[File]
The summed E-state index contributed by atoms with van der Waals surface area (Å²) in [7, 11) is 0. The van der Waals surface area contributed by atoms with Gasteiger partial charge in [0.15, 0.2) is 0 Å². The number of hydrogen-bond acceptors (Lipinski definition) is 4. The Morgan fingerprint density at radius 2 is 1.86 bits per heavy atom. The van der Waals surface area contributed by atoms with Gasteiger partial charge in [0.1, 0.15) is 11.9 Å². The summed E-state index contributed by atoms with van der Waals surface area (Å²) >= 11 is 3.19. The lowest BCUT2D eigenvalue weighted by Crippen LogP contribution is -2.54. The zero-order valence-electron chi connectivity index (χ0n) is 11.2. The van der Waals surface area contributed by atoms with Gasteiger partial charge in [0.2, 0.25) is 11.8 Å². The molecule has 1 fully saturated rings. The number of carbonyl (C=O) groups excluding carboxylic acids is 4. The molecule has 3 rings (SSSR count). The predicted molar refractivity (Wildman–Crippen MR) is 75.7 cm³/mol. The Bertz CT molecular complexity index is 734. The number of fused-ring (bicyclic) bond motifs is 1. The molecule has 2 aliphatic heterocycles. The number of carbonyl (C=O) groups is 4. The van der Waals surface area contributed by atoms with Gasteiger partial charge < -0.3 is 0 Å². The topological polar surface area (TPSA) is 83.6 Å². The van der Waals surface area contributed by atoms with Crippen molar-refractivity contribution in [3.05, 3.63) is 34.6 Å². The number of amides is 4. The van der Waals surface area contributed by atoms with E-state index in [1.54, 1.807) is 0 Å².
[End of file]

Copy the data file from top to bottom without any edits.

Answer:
The summed E-state index contributed by atoms with van der Waals surface area (Å²) in [7, 11) is 0. The van der Waals surface area contributed by atoms with Gasteiger partial charge in [0.15, 0.2) is 0 Å². The number of hydrogen-bond acceptors (Lipinski definition) is 4. The Morgan fingerprint density at radius 2 is 1.86 bits per heavy atom. The van der Waals surface area contributed by atoms with Gasteiger partial charge in [0.1, 0.15) is 11.9 Å². The summed E-state index contributed by atoms with van der Waals surface area (Å²) >= 11 is 3.19. The lowest BCUT2D eigenvalue weighted by Crippen LogP contribution is -2.54. The zero-order valence-electron chi connectivity index (χ0n) is 11.2. The van der Waals surface area contributed by atoms with Gasteiger partial charge in [0.2, 0.25) is 11.8 Å². The molecule has 1 fully saturated rings. The number of carbonyl (C=O) groups excluding carboxylic acids is 4. The molecule has 3 rings (SSSR count). The predicted molar refractivity (Wildman–Crippen MR) is 75.7 cm³/mol. The Bertz CT molecular complexity index is 734. The number of fused-ring (bicyclic) bond motifs is 1. The molecule has 2 aliphatic heterocycles. The number of carbonyl (C=O) groups is 4. The van der Waals surface area contributed by atoms with Gasteiger partial charge < -0.3 is 0 Å². The topological polar surface area (TPSA) is 83.6 Å². The van der Waals surface area contributed by atoms with Crippen molar-refractivity contribution in [3.05, 3.63) is 34.6 Å². The number of amides is 4. The van der Waals surface area contributed by atoms with E-state index in [1.54, 1.807) is 0 Å².